Saturday, December 31, 2011

Just a Fluke

[NOTE: This post was originally published in 2009. I've made a few revisions to this version, for the sake of clarity and logical consistency, as well as just plain rhetorical correctness.]

A fluke (or flounder) is a kind of flat, bottom-feeding fish that is (according to lore) easily caught, even with inferior tackle or technique. (In the Gunther Grass novel The Flounder, the fish jumps right into the fisherman's arms). Over time, owing to its near-ridiculous catchability, it loaned its name to a type of billiard shot, by which a shooter, having no good shot to make, sinks the desired balls by improbable or near-random means, much like a Hail Mary in football, or a "garbage" shot in basketball. Eventually it took on the meaning common today of a happy accident, unrepeatable and beholden only to the vagaries of fortune.

A fluke is also a type of flat parasitic worm, one variety of which, the lancet liver fluke, is employed by the philosopher Daniel Dennett to illustrate his theory of memes, an improbable or near-random hypothesis that Dennett has had the happy accident of getting many otherwise intelligent people to believe in. The lancet fluke spends its adult life cycle in the liver of sheep and cattle. To get there, the fluke first parasitizes a species of common black ant, taking residence near a ganglia of cells that--somehow--alter the behavior of the ant so that it now spends the cool dewy portions of the day on top of blades of grass, instead of going about its normal business at a safer remove from the teeth and gums of grazing livestock.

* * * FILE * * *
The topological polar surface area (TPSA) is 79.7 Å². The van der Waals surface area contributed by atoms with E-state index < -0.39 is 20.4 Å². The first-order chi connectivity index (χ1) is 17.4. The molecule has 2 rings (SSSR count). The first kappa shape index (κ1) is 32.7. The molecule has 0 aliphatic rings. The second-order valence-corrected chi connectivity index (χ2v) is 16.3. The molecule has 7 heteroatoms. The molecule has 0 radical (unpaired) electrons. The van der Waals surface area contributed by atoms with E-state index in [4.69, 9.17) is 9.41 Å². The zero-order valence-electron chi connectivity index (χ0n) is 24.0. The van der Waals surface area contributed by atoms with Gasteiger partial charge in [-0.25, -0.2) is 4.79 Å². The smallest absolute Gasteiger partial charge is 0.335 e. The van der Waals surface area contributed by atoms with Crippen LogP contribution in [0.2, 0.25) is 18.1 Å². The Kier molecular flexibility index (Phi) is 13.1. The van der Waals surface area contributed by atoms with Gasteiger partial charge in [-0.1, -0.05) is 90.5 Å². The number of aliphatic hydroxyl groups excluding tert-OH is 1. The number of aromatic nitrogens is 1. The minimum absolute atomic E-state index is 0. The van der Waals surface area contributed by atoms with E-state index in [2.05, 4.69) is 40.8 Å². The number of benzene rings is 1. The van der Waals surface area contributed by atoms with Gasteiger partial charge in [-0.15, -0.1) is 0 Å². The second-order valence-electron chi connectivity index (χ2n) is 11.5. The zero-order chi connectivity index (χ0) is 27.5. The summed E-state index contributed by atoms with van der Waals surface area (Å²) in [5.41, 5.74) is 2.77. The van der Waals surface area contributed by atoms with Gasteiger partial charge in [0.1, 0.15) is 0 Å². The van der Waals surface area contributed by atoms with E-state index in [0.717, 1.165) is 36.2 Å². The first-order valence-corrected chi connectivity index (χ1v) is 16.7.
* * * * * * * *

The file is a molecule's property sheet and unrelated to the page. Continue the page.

A meme is supposed to be similarly parasitic, spurring its host (a human mind) to behave in ways orthogonal to its rational interest. Before parasitization, an organism does what we would expect it to do according to Darwinian logic. After parasitization, all bets are off. The meme might lead to fantastic cultural achievements, cathedrals and sonatas and elaborate cuisines. Or it might lead to tragic cultural afflictions; harmful ideologies and superstitions. In either case the important detail is that the minds hosting these memes have not consciously evaluated or chosen them; rather they were "selected" on the basis of their effectiveness, by Darwinian logic. The meme-parasite is thus enlisted to explain all manner of irrational behavior, and the beliefs that underlie them. In Dennett's recent book, Breaking the Spell (2006), the irrational beliefs and behaviors in question are religious ones, and the primary meme postulated to explain why they persist is called "belief in belief."